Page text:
8. British Museum: Research and come prepared
The Elgin Marbles, Rosetta Stone, Lewis Chessmen, Parthenon Sculptures… it’s like Humanity’s Greatest Hits, and it’s free to visit! Just know that it’s on every other tourist’s list, too. While you can choose to zip through the biggies in under 60 minutes (there really is a guide for that!), we prefer to take our time and soak it all in.
However, do a little prep work or you’ll be wandering around all day. To get a head start, spend some time in the museum’s online collection or listen to a great series of BBC podcasts “A History of the World in 100 Objects.” Figure out what sounds good, and make a plan. Research has never been so fun!
Related: Read all of our tips for the British Museum | Best budget hotels in London
9. Buckingham Palace: Book ahead in summer, guard yourself otherwise
There are royal palaces. And then there’s Buckingham Palace, which boasts 775 rooms that stretch over a football (that’s American football) field long. Not to mention the posh royal ceremonies or the official Throne Room. This is the real deal.
Buckingham Palace opens its doors to tourists every summer from late July through the end of September. You should book those tickets online well in advance.
Visiting around the holidays? Travelers can splurge for one of the palace’s exclusive private tours, available to small groups from December 11, 2015 – January 31, 2016. Ticket prices are a hefty £75 per person.
Looking for a touch of the Prince but the price of a pauper? Swing by to experience the changing of the Guard for free. It takes place at 11:30 a.m. — daily during the summer and alternating days off-season. (Check out this schedule for more info.)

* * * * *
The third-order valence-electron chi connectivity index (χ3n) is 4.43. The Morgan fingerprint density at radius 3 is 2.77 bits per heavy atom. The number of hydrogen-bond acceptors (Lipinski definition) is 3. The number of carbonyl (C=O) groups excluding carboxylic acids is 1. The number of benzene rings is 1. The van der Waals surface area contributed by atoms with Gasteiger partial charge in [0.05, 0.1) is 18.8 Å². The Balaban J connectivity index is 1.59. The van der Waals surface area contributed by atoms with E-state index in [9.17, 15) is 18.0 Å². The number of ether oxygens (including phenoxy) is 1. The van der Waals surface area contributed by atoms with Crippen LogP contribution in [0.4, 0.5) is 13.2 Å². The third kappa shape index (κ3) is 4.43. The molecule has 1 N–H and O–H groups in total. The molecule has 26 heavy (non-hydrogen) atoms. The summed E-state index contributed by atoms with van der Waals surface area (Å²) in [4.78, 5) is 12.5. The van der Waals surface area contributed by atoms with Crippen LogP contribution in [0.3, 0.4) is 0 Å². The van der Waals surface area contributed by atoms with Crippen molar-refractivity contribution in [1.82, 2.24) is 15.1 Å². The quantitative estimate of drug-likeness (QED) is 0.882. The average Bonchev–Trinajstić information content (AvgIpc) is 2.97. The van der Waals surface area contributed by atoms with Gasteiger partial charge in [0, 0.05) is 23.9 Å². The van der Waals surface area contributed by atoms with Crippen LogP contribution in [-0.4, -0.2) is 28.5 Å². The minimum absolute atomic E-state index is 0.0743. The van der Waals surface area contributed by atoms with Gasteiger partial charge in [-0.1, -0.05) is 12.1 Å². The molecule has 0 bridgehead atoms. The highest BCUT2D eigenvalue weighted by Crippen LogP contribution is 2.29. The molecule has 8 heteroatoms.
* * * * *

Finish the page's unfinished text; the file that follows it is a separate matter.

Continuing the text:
10. La Sagrada Familia: Arrive early or go to mass
Barcelona is a feast for fans of architecture and Gaudí, with Park Güell, several residences like Casa Batlló and La Sagrada Familia, all easily accessible within the city’s boundaries. But if you only have time to see one of his master creations, La Sagrad Familia is probably the best bet—as long as you hit the sack early the night before.
The church opens at 9 a.m. every day of the year (including Christmas and New Year’s), so early arrivals can get a jump on the crowds no matter what season they come. Admission will cost you more than a handful of euros, but even on our cheapo budget, we think it’s well worth it. You should also consider attending mass at the Sagrada Familia — it’s not just free, it’s a moving experience.
Related: Read all of our tips for La Sagrada Familia | Recommended budget hotels in Barcelona
Have some additional ways to save time and money at any of these tops attractions? Did we overlook something big? Share with us in the comments section below!